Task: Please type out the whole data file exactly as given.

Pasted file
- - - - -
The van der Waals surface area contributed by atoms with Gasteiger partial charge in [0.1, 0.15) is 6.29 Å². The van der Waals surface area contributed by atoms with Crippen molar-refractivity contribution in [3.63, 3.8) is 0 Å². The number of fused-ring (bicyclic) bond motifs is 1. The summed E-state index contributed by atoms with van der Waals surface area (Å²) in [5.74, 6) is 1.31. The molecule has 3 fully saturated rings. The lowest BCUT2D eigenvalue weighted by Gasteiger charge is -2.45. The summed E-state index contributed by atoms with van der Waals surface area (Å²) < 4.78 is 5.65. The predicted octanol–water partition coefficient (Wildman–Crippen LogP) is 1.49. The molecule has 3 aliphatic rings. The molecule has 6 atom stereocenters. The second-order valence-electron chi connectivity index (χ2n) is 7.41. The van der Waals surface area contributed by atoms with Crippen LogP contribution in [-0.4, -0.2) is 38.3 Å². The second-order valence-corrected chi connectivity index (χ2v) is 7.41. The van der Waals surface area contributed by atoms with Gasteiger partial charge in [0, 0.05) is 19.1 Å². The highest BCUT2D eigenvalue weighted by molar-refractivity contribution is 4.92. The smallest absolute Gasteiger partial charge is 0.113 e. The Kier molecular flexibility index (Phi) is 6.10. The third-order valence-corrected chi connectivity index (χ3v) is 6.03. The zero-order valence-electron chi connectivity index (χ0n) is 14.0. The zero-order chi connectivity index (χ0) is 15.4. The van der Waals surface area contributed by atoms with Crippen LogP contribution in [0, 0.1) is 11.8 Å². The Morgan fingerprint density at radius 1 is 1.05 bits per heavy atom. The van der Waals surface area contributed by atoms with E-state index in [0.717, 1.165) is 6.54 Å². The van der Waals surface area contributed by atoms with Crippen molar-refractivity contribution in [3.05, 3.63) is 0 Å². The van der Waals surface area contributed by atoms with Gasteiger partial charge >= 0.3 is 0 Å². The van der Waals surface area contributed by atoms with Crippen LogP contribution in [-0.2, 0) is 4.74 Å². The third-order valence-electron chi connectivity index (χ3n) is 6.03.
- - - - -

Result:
The van der Waals surface area contributed by atoms with Gasteiger partial charge in [0.1, 0.15) is 6.29 Å². The van der Waals surface area contributed by atoms with Crippen molar-refractivity contribution in [3.63, 3.8) is 0 Å². The number of fused-ring (bicyclic) bond motifs is 1. The summed E-state index contributed by atoms with van der Waals surface area (Å²) in [5.74, 6) is 1.31. The molecule has 3 fully saturated rings. The lowest BCUT2D eigenvalue weighted by Gasteiger charge is -2.45. The summed E-state index contributed by atoms with van der Waals surface area (Å²) < 4.78 is 5.65. The predicted octanol–water partition coefficient (Wildman–Crippen LogP) is 1.49. The molecule has 3 aliphatic rings. The molecule has 6 atom stereocenters. The second-order valence-electron chi connectivity index (χ2n) is 7.41. The van der Waals surface area contributed by atoms with Crippen LogP contribution in [-0.4, -0.2) is 38.3 Å². The second-order valence-corrected chi connectivity index (χ2v) is 7.41. The van der Waals surface area contributed by atoms with Gasteiger partial charge in [0, 0.05) is 19.1 Å². The highest BCUT2D eigenvalue weighted by molar-refractivity contribution is 4.92. The smallest absolute Gasteiger partial charge is 0.113 e. The Kier molecular flexibility index (Phi) is 6.10. The third-order valence-corrected chi connectivity index (χ3v) is 6.03. The zero-order valence-electron chi connectivity index (χ0n) is 14.0. The zero-order chi connectivity index (χ0) is 15.4. The van der Waals surface area contributed by atoms with Crippen LogP contribution in [0, 0.1) is 11.8 Å². The Morgan fingerprint density at radius 1 is 1.05 bits per heavy atom. The van der Waals surface area contributed by atoms with E-state index in [0.717, 1.165) is 6.54 Å². The van der Waals surface area contributed by atoms with Crippen molar-refractivity contribution in [3.05, 3.63) is 0 Å². The van der Waals surface area contributed by atoms with Gasteiger partial charge >= 0.3 is 0 Å². The van der Waals surface area contributed by atoms with Crippen LogP contribution in [-0.2, 0) is 4.74 Å². The third-order valence-electron chi connectivity index (χ3n) is 6.03.